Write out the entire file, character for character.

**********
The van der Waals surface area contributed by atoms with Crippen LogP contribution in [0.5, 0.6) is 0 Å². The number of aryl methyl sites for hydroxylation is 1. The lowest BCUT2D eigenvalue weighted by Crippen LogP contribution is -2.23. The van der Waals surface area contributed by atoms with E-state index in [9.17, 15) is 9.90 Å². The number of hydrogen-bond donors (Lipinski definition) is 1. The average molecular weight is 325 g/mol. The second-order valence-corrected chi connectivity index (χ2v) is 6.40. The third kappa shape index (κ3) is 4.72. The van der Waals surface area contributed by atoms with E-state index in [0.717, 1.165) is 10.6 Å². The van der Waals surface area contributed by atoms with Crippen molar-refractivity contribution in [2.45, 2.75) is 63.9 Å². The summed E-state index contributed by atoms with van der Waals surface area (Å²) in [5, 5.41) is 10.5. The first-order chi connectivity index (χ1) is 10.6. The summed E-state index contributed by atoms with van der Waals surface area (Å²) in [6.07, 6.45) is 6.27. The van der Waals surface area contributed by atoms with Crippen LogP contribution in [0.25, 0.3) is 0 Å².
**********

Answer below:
The van der Waals surface area contributed by atoms with Crippen LogP contribution in [0.5, 0.6) is 0 Å². The number of aryl methyl sites for hydroxylation is 1. The lowest BCUT2D eigenvalue weighted by Crippen LogP contribution is -2.23. The van der Waals surface area contributed by atoms with E-state index in [9.17, 15) is 9.90 Å². The number of hydrogen-bond donors (Lipinski definition) is 1. The average molecular weight is 325 g/mol. The second-order valence-corrected chi connectivity index (χ2v) is 6.40. The third kappa shape index (κ3) is 4.72. The van der Waals surface area contributed by atoms with E-state index in [0.717, 1.165) is 10.6 Å². The van der Waals surface area contributed by atoms with Crippen molar-refractivity contribution in [2.45, 2.75) is 63.9 Å². The summed E-state index contributed by atoms with van der Waals surface area (Å²) in [5, 5.41) is 10.5. The first-order chi connectivity index (χ1) is 10.6. The summed E-state index contributed by atoms with van der Waals surface area (Å²) in [6.07, 6.45) is 6.27. The van der Waals surface area contributed by atoms with Crippen LogP contribution in [0.25, 0.3) is 0 Å².